Mil Folhas Project
22¼27'32.78" S - 43¼12'43.35" W - (Alt. 2,600' to 3,100')
The Mil Folhas Project began in 1996 to reforest a public area of 200,000
m2 (50 acres) between the Kms 71 and 73 of the interstate highway BR-040
in the Vale Florido region of the municipality of Petrópolis,
Rio de Janeiro State, Brazil. The area, originally covered by the native
Atlantic Forest of altitude, was completely and unnecessarily devastated
in the mid 1970's for the duplication of the highway.
The project began with the initiative of three friends, Guga Casari,
Cesar Mascarenhas, and Chico Bicalho, to recompose the area that was
completely degraded, and susceptive to erosion and fire, since it had
been deprived of its original forest cover for twenty years.
Initially, the project was executed rather informally and erratically,
with the mobilization of friends, local population, and group efforts
that didn't always have the effect necessary to get the project off
the ground. Although we studied the Secondary Succession Process, developed
by the great agronomist Prof. Paulo Kageyama, the project moved very
slowly in the first years. This occurred for a very simple reason -
lack of funds, and lack of experience. The soil condition in the site
was depleted of nutrients, and covered by very aggressive tall weeds
called capim colonião, braquiara, and gordura. Furthermore, we
didn't know how to dose the fertilizers correctly.
In 2001, Guga Casari, and Chico Bicalho designed a toy called ZéCar,
distributed by the New York based company Kikkerland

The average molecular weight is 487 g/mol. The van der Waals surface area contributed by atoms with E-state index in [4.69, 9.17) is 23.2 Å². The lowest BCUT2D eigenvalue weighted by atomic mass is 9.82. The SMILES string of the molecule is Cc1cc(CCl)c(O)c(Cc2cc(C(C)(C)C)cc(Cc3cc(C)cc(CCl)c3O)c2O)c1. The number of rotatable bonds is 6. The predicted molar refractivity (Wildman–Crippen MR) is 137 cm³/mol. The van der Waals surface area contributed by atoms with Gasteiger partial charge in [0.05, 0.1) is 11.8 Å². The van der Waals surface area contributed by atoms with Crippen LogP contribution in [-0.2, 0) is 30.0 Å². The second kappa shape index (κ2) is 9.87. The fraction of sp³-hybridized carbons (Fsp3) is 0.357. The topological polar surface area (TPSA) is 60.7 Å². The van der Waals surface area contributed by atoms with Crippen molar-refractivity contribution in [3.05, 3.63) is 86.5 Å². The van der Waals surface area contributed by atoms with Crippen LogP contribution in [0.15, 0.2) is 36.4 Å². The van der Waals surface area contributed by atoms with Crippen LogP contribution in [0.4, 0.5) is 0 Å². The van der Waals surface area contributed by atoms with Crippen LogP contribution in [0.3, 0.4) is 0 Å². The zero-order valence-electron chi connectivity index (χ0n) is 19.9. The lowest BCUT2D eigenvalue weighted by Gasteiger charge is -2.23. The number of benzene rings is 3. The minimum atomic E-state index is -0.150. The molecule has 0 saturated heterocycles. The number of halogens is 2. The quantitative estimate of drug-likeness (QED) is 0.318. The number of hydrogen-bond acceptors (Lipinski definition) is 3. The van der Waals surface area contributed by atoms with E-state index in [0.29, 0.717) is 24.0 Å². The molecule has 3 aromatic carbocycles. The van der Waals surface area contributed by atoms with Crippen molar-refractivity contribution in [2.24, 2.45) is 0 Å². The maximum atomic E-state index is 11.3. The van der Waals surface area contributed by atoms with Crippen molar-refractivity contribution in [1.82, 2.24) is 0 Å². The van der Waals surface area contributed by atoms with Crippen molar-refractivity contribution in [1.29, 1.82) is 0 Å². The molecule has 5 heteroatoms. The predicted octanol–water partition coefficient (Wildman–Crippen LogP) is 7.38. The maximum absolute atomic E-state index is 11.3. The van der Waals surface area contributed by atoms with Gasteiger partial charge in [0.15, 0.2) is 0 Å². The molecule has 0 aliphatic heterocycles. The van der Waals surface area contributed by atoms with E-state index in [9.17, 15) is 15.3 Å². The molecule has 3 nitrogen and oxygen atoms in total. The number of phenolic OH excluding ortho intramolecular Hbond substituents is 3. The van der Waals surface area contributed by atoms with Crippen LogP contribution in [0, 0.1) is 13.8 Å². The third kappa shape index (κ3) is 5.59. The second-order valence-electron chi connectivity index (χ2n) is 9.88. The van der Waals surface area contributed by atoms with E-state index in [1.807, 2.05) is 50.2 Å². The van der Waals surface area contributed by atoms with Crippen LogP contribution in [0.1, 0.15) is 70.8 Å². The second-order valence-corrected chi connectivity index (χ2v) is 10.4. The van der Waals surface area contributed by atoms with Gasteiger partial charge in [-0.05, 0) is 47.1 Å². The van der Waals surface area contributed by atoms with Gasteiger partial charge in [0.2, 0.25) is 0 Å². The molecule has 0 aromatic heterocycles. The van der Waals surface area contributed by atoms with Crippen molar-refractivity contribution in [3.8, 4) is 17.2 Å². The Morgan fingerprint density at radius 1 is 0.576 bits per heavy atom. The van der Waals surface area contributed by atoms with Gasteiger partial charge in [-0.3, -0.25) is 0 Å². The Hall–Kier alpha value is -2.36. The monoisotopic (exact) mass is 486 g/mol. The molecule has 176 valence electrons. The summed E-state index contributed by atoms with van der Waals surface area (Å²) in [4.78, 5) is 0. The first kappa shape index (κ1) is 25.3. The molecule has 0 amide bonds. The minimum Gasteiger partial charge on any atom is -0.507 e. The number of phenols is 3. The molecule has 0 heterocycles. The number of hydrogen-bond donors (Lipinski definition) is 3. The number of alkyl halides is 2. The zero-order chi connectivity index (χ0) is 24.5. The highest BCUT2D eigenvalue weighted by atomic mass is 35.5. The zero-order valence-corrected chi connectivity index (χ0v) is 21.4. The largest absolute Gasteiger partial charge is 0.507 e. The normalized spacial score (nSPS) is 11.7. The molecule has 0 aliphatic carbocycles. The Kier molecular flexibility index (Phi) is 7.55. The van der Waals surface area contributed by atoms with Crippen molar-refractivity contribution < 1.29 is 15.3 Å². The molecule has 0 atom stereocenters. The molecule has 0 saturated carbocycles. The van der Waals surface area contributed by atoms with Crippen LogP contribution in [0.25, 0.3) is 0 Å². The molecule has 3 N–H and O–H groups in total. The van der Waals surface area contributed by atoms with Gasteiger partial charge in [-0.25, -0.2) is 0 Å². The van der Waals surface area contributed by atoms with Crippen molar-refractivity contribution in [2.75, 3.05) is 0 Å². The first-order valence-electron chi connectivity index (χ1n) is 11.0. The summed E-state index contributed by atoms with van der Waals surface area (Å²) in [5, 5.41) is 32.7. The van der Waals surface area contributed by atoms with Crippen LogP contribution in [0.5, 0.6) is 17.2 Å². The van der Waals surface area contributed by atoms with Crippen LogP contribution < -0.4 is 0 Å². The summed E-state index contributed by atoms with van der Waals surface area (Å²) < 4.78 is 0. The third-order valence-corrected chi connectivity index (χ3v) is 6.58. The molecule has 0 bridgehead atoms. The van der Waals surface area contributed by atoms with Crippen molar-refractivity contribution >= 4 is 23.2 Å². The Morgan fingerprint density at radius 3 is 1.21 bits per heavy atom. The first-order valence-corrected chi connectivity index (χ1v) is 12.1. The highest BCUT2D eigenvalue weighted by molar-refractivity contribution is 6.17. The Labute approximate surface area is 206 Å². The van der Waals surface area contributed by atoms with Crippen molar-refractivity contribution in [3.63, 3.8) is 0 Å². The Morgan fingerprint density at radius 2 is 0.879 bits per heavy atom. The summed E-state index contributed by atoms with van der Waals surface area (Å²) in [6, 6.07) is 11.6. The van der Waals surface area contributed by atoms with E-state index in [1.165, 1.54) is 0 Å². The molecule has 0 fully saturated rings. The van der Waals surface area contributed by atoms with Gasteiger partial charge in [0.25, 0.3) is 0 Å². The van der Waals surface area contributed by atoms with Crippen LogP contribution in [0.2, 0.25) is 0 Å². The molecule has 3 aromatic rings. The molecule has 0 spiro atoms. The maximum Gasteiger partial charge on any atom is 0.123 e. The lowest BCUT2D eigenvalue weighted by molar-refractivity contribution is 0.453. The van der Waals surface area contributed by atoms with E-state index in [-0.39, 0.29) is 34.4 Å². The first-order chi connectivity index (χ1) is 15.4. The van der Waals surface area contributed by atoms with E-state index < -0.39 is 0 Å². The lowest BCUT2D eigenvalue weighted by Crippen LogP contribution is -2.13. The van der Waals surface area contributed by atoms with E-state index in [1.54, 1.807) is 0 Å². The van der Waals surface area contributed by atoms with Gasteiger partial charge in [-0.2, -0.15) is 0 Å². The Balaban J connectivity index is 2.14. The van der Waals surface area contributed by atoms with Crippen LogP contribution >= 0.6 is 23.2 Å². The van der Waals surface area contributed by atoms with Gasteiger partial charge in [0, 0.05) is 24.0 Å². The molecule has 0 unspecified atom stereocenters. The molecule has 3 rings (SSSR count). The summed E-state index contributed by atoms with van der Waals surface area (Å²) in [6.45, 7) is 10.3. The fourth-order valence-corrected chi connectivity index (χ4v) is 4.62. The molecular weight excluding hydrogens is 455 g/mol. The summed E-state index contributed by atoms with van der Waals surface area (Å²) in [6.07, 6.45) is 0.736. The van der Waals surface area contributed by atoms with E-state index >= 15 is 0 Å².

Design Inc. being established that, all the funds from the royalties
provided by its sales would go entirely for the Mil Folhas reforestation
project. In addition to that, a generous matching fund by Kikkerland
Design, doubled the funds for the project, increasing our capacity to
plant trees in geometric progression, as we gained more technical experience.
Since then, more than 105 thousand trees of 150 different species native
of the Atlantic Forest were planted.
As of the year 2000, we began working with the local Public School João
Kopke, with event/days dedicated to environmental education, and awareness
for more than 350 children ages between 5 and 18, whereby signs with
ecological sayings are made, and distributed along a 5-mile walk from
the schoolhouse to the site, as all the trash is removed along the way,
culminating with the planting of approximately 1,500 trees. One of the
most relevant aspects of this project is to communicate the importance
of the environment, and the preservation of nature to the local children,
and to the entire community.
The Mil Folhas Project, being geographically located between two large
Atlantic Forest State Parks; the Araras Biological Reserve (2,000 ha),
and the Tinguá Biological Reserve (26,000 ha), will adopt, and
absorb, the local forest ambient, generating a birthplace, and genetic
corridor between these two important biological reserves. Many rare
species of trees that have disappeared from much of the Atlantic Forest
are being re-introduced in generous amounts, as the palmito Jussara
(Euterpe edulis), peroba-de-Campos (Paratecoma peroba), cambucá
(Marlierea edulis), jequitibá
(Cariniana estrellensis), araucaria (Araucaria angustifolia), jatobá
(Hymenaea courbaril) among many others.
The Mil Folhas Project is expected to be finished around 2016. Until
then, approximately 300 thousand trees native of the Atlantic Forest
from at least 150 different species shall be planted. In addition to
that, two important collectors of bromeliads are preparing to make significant
donations to the project, enriching the site with more than 500 different
species of rare bromeliads, many of which native of that region. More
than reforesting, the Mil Folhas Project will establish a very rich
genetic bank of trees that will become matrices for the collection of
seeds that will contribute to more reforestation projects.
This project is
dedicated, with love, to Philip and Molly Jenkins.